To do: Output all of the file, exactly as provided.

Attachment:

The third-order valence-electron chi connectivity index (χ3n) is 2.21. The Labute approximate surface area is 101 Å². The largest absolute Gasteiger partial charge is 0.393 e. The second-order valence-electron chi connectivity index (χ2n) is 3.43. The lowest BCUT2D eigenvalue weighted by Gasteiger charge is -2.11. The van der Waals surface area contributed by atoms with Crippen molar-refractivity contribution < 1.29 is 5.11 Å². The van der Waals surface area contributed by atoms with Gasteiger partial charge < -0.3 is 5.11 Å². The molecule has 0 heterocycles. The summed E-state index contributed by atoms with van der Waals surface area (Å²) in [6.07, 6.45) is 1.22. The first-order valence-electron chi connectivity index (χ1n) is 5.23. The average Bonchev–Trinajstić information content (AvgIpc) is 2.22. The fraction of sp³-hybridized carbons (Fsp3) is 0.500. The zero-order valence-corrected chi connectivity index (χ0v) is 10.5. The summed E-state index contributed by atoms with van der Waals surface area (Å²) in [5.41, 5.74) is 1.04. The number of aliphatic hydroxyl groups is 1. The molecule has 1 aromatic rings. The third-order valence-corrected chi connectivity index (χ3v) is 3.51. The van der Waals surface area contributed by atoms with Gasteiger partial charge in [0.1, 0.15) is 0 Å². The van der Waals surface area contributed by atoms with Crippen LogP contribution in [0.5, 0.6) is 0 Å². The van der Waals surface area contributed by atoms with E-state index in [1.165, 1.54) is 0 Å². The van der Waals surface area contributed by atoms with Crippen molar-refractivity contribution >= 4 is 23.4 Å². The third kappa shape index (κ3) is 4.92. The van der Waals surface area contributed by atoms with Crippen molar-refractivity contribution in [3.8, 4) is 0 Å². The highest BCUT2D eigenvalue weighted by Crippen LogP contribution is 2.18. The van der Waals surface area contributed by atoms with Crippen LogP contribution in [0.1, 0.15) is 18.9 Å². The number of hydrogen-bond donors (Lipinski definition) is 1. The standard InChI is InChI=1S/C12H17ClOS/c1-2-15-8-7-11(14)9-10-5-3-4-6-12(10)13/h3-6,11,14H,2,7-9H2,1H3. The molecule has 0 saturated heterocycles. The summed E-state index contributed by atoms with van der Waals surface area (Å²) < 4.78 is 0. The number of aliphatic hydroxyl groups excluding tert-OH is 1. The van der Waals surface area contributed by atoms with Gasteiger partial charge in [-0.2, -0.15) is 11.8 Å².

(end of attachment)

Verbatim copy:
The third-order valence-electron chi connectivity index (χ3n) is 2.21. The Labute approximate surface area is 101 Å². The largest absolute Gasteiger partial charge is 0.393 e. The second-order valence-electron chi connectivity index (χ2n) is 3.43. The lowest BCUT2D eigenvalue weighted by Gasteiger charge is -2.11. The van der Waals surface area contributed by atoms with Crippen molar-refractivity contribution < 1.29 is 5.11 Å². The van der Waals surface area contributed by atoms with Gasteiger partial charge < -0.3 is 5.11 Å². The molecule has 0 heterocycles. The summed E-state index contributed by atoms with van der Waals surface area (Å²) in [6.07, 6.45) is 1.22. The first-order valence-electron chi connectivity index (χ1n) is 5.23. The average Bonchev–Trinajstić information content (AvgIpc) is 2.22. The fraction of sp³-hybridized carbons (Fsp3) is 0.500. The zero-order valence-corrected chi connectivity index (χ0v) is 10.5. The summed E-state index contributed by atoms with van der Waals surface area (Å²) in [5.41, 5.74) is 1.04. The number of aliphatic hydroxyl groups is 1. The molecule has 1 aromatic rings. The third-order valence-corrected chi connectivity index (χ3v) is 3.51. The van der Waals surface area contributed by atoms with Gasteiger partial charge in [0.1, 0.15) is 0 Å². The van der Waals surface area contributed by atoms with Crippen LogP contribution in [0.5, 0.6) is 0 Å². The van der Waals surface area contributed by atoms with E-state index in [1.165, 1.54) is 0 Å². The van der Waals surface area contributed by atoms with Crippen molar-refractivity contribution >= 4 is 23.4 Å². The third kappa shape index (κ3) is 4.92. The van der Waals surface area contributed by atoms with Crippen molar-refractivity contribution in [3.8, 4) is 0 Å². The highest BCUT2D eigenvalue weighted by Crippen LogP contribution is 2.18. The van der Waals surface area contributed by atoms with Crippen LogP contribution in [0.1, 0.15) is 18.9 Å². The number of hydrogen-bond donors (Lipinski definition) is 1. The standard InChI is InChI=1S/C12H17ClOS/c1-2-15-8-7-11(14)9-10-5-3-4-6-12(10)13/h3-6,11,14H,2,7-9H2,1H3. The molecule has 0 saturated heterocycles. The summed E-state index contributed by atoms with van der Waals surface area (Å²) < 4.78 is 0. The number of aliphatic hydroxyl groups excluding tert-OH is 1. The van der Waals surface area contributed by atoms with Gasteiger partial charge in [-0.2, -0.15) is 11.8 Å².